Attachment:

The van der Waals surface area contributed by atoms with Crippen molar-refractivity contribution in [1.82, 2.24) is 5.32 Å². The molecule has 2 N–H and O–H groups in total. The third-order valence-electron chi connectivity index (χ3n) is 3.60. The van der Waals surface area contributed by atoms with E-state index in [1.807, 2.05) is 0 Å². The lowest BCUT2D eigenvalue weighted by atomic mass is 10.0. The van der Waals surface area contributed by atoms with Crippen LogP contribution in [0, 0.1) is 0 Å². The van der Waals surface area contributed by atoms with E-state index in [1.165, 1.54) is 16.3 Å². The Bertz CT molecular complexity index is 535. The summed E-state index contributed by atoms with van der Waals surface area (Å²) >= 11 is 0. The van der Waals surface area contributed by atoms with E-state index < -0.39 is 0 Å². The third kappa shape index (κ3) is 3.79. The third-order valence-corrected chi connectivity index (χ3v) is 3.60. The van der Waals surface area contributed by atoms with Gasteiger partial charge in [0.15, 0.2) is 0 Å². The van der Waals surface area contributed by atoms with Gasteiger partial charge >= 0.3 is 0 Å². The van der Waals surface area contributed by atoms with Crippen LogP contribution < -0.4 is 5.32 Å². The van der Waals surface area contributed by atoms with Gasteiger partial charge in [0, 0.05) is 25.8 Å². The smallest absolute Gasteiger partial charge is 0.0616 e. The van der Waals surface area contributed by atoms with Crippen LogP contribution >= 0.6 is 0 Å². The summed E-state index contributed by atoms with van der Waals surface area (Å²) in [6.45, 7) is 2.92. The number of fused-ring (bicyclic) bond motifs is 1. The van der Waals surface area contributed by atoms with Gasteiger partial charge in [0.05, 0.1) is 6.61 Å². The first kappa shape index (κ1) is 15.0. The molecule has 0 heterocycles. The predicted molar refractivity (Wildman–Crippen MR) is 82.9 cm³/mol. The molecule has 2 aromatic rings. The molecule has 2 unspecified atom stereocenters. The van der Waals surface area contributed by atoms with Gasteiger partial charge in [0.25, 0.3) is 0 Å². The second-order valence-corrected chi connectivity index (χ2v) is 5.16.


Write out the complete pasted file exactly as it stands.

The van der Waals surface area contributed by atoms with Crippen molar-refractivity contribution in [1.82, 2.24) is 5.32 Å². The molecule has 2 N–H and O–H groups in total. The third-order valence-electron chi connectivity index (χ3n) is 3.60. The van der Waals surface area contributed by atoms with E-state index in [1.807, 2.05) is 0 Å². The lowest BCUT2D eigenvalue weighted by atomic mass is 10.0. The van der Waals surface area contributed by atoms with Crippen LogP contribution in [0, 0.1) is 0 Å². The van der Waals surface area contributed by atoms with E-state index in [1.165, 1.54) is 16.3 Å². The Bertz CT molecular complexity index is 535. The summed E-state index contributed by atoms with van der Waals surface area (Å²) >= 11 is 0. The van der Waals surface area contributed by atoms with E-state index < -0.39 is 0 Å². The third kappa shape index (κ3) is 3.79. The third-order valence-corrected chi connectivity index (χ3v) is 3.60. The van der Waals surface area contributed by atoms with Gasteiger partial charge in [0.15, 0.2) is 0 Å². The van der Waals surface area contributed by atoms with Gasteiger partial charge >= 0.3 is 0 Å². The van der Waals surface area contributed by atoms with Crippen LogP contribution < -0.4 is 5.32 Å². The van der Waals surface area contributed by atoms with Gasteiger partial charge in [0, 0.05) is 25.8 Å². The smallest absolute Gasteiger partial charge is 0.0616 e. The van der Waals surface area contributed by atoms with Crippen LogP contribution >= 0.6 is 0 Å². The summed E-state index contributed by atoms with van der Waals surface area (Å²) in [6.45, 7) is 2.92. The number of fused-ring (bicyclic) bond motifs is 1. The van der Waals surface area contributed by atoms with Gasteiger partial charge in [0.05, 0.1) is 6.61 Å². The first kappa shape index (κ1) is 15.0. The molecule has 0 heterocycles. The predicted molar refractivity (Wildman–Crippen MR) is 82.9 cm³/mol. The molecule has 2 aromatic rings. The molecule has 2 unspecified atom stereocenters. The van der Waals surface area contributed by atoms with Gasteiger partial charge in [0.25, 0.3) is 0 Å². The second-order valence-corrected chi connectivity index (χ2v) is 5.16.